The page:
Something New Interviewby Tim Nasson, Wild About Movies publisher
January 30, 2006
Beverly Hills – Alfre Woodard just may be the most accomplished, best loved (by critics and audiences, alike), and talented of black actresses living today.
The Academy Award nominee ("Cross Creek"), and four time Emmy Award winner, (for a special guest appearance on "The Practice," a special guest appearance on "L.A. Law," for lead role on "Hill Street Blues," and the television movie "Miss Evers’ Boys"), is back with a vengeance after a nearly five year hiatus from television and movies.
I sat with the strikingly beautiful, and physically fit Woodard on a recent Sunday morning for tea in a suite at The Regent Beverly Wilshire Hotel in Beverly Hills, and discussed her recent ‘comeback.’
"There aren’t many roles for black actresses who are the lovely age of post fifty," Woodard laughs. "After 9/11 and the impending actors’ strike of a few years ago, roles dried up for everyone. Television studios bet the farm on reality shows, where they didn’t need any actors and movie studios had no plans for any quality movies that required the presence of me."
How things have changed. Woodard recently appeared in the CBS Hallmark Hall of Fame movie "The Water Is Wide," based on the Pat Conroy novel, as the self-loathing Mrs. Brown, an abusive school teacher in the 1960s south, stars in the upcoming Focus Feature "Something New," in which she plays the mother of lead actress Sanaa Lathan’s character, currently stars as one of the "Desperate Houswives," Betty Applewhite, thank you very much, and appears in an upcoming Warner Bros. film. "16 Blocks," (March 3), alongside Bruce Willis and Mos Def for director Richard Donner ("Lethal Weapon.")
"I’ve never been busier but also have never been happier," Woodard explains of the recent additions to her resume. "I am not getting any younger and am taking a new approach to life. I just had a full body cleanse. And am eating right and exercising a lot. I am ten pounds less than I was when I filmed ‘Something New,’ but when you add the ten pounds that the camera gives you, I guess I don’t win. Do I?"
In "Something New," Woodard plays Joyce McQueen. Joyce is not happy that her daughter, Kenya, is about to marry a white man.
"While it may seem negligible on the outside, interracial marriage and dating, is a hot topic and somewhat of a taboo, still, and quite controversial. Focus Features, who bravely released "Brokeback Mountain," to immediate box office success and almost unanimous critical acclaim, is taking a risk on "Something New," too," says Woodard.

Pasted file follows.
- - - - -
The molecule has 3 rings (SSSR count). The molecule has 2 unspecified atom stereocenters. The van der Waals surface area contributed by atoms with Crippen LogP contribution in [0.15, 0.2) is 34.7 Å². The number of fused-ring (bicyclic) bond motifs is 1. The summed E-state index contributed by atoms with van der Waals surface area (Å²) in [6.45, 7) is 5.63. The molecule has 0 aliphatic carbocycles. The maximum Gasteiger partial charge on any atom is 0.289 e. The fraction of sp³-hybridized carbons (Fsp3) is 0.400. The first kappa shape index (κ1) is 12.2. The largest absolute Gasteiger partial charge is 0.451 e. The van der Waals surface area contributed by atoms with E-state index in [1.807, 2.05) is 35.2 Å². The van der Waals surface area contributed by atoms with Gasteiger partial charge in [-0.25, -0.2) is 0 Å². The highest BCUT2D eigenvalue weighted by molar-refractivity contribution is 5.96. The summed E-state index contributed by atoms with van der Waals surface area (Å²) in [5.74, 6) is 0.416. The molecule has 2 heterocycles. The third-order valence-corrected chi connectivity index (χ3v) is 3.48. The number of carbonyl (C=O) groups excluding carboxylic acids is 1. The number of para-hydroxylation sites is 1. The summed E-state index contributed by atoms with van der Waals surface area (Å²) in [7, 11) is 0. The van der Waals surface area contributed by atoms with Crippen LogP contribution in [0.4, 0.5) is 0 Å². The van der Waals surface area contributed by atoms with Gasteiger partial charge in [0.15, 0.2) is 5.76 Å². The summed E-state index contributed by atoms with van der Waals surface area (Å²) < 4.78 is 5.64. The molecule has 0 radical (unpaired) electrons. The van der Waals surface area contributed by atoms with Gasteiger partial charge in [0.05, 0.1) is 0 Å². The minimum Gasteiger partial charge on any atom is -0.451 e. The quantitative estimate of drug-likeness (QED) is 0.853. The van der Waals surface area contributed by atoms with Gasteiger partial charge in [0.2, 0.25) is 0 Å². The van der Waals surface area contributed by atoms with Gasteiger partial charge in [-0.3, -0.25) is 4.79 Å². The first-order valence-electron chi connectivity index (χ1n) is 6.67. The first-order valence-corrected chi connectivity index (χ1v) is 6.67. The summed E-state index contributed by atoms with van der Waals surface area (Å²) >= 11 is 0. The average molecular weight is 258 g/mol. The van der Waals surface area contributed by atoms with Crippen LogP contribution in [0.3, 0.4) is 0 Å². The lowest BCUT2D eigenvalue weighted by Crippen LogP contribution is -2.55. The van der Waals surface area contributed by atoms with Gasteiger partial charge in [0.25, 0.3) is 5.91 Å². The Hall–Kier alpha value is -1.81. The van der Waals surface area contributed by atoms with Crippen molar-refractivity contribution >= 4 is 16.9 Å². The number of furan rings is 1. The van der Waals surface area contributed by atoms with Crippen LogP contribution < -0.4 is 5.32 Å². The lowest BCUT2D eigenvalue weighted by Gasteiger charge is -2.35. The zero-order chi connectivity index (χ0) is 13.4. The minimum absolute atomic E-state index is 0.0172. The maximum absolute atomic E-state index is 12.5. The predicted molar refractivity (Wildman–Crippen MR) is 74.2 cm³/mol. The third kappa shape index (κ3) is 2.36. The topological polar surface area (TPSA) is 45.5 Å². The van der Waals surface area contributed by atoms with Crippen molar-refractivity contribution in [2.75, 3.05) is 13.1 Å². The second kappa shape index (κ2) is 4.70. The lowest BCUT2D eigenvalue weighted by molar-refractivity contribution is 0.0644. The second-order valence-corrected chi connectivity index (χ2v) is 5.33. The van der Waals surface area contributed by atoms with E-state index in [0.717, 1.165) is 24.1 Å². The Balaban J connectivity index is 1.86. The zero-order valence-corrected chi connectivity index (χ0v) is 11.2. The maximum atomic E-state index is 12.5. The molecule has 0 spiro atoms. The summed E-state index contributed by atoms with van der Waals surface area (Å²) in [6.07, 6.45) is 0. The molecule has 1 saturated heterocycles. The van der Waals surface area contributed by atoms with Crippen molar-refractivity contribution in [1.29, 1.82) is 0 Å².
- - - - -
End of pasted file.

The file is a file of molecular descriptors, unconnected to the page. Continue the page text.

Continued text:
"You very seldom see a picture where you watch the process of falling in love. We’re long overdue for an interracial romance on film, especially where it is the black woman with the white man.
Interestingly enough, Woodard has been married for twenty-two years – to a white man, and has "blended children," couldn’t be more different than her character in "Something New."
"I have always done what I wanted to do," says Woodard.
There is a scene towards the end of "Something New," which tells the story of a well educated, highly successful black woman, that takes place at a Cotillion for upper-class black teenagers. I wondered aloud how realistic the scene was.
"Oh. It was very real. Everyone has the impulse to be elite," says Woodard. "But the African-American culture takes it even more seriously. When you think about how we arrived in the United States, wanting to achieve something great for ourselves is a top priority. I came from an upper-class family but refused to go to my Cotillion. It was something of World War Three when I said I wouldn’t go. I was expected to go, as my older sister had six years earlier. It was just something you did. But I was a rebellious child, somewhat of a hippy, I guess, going to protests and didn’t, at that time, want to be in a gown."
Woodard’s role as Betty Applewhite in "Desperate Housewives" second season, is 180 degrees from her role in "Something New."
"There are a lot of secrets in Betty’s closet," laughs Woodard, who took the role on one day’s notice, having never seen the show beforehand.
"Mark Cherry, ("Desperate Housewives’ creator), asked me if I wanted to play Betty but I had never seen the show. I had heard about it, of course. So I asked him, this was a Tuesday afternoon, to send me some tapes of the show so I could decide if it was a role I was really interested in. So, at 6pm that same night he sends over about 15 episodes of Season 1, and tells me he needs an answer by the next morning. My husband went into one room with a few episodes, I go into the bedroom with a few, and my assistant went into another room with a few. None of us had ever seen an episode of the show. It didn’t take us long to realize I would be a fool if I didn’t jump at the chance to move onto Wisteria Lane. And I am there to stay as long as Mark has something for me to keep hiding from you all," laughs Woodard. "But, slowly, little by little, you’re seeing what’s going on with the man I had in my basement.
"But, let me tell you, that [Bree] hasn’t seen the last of me. I gave that drunk girl a ride home and she goes and turns on me. No she didn’t."
"Something New" is in theaters everywhere February 3rd.
"Desperate Housewives" is on ABC every Sunday night. Check your local listings.